Managing chronic conditions is a major process in every correctional setting. The chronic care visit is an ideal time for patient teaching and reinforcement. Correctional nurses often provide a large part of patient teaching in a collaborative chronic care clinic. Areas of teaching include
- The disease process
- Lifestyle adjustments
- Medication effects and side effects
- Self-care activities
Unfortunately, there are few ready-made patient educational materials that suit the correctional setting. Most materials must be adapted to the restrictions of a secure facility and the limitations of diet and exercise imposed on our patients. As described in an earlier post, many of our patients have learning disabilities or little formal education. For all these reasons, correctional nurses need to be sure written materials are adapted to our environment, easy to understand, and make sense to our patients.
Even the general population has trouble understanding most patient education materials, as this Institutes of Medicine paper indicates. Therefore, we need to improve the readability of any patient handout used in our setting. Fortunately, there are free resources available to help us – like this guide created by the Centers for Disease Control.
Back to Basics
Here are some basic principles for creating clear and understandable patient education materials for low literacy patients taken from the CDC guide:
- Include graphics and pictures to demonstrate important principles
- Limit text to need-to-know information that uses action terms to directly tell the patient what they need to do
- Use a positive, friendly, and conversational writing style
- Use simple words with limited use of medical and scientific jargon.
- Limit statistics and use general terms, such as many or few, instead.
- Format the teaching material for maximum understanding – font size of text should be as large as possible to improve readability – at least 12 points
Once materials are written and formatted, readability should be tested. The best test is to pilot with a sample of your patients; however, readability can also be factored using MSWord functions or online readability services. A very simple test of readability is the number of multiple-syllable words in the document. The Simple Measure of Gobbledygook (SMOG) is a quick online option. The test counts the multiple-syllable words in three strings of 10 sentences within the document and then comparing the count to a table to determine reading level.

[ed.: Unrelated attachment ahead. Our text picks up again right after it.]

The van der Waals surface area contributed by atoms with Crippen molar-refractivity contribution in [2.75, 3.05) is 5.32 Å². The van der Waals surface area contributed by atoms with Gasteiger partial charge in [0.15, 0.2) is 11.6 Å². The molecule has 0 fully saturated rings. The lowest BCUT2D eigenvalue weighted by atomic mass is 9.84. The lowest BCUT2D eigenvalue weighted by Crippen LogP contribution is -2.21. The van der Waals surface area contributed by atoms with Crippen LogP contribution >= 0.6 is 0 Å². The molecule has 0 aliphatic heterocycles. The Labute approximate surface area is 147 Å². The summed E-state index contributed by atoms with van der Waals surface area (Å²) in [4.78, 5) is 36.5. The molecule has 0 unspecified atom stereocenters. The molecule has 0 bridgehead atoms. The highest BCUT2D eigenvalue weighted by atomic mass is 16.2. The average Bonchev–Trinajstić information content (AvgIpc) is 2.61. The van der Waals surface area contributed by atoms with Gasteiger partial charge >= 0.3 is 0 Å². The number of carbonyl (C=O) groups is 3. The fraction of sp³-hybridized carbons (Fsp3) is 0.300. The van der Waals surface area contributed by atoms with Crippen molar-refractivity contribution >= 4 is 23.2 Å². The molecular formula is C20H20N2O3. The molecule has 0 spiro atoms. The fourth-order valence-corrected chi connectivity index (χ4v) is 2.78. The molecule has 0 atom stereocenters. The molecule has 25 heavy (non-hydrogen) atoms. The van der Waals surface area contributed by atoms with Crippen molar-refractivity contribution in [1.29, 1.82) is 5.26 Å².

Culture and Language
Once you have your basic material together, check it for cultural appropriateness. Are the visuals representative of your patient population? Are there any trigger words that might be offensive to members of your patient community? Are there familiar terms that need to be added for clarity? Again, you may want to pilot test with key members of your patient groups. Also consider whether translation is needed; for example some settings have a large Spanish-speaking population.
Start with a Good Foundation
As you can see, writing patient education materials that make sense is hard work. You may want to start with some foundational materials created by experts. In that case, there are plenty of materials from national associations and government sites that can be adapted for the criminal justice setting. Here are a few links to get you started:
- American Cancer Society
- American Heart Association
- CDC Patient Education – Tuberculosis, Hepatitis, High cholesterol
- Medline Plus
How do you teach patients in your setting? Share your thoughts in the comments section of this post.
Photo Credit: © Vladimir Voronin – Fotolia.com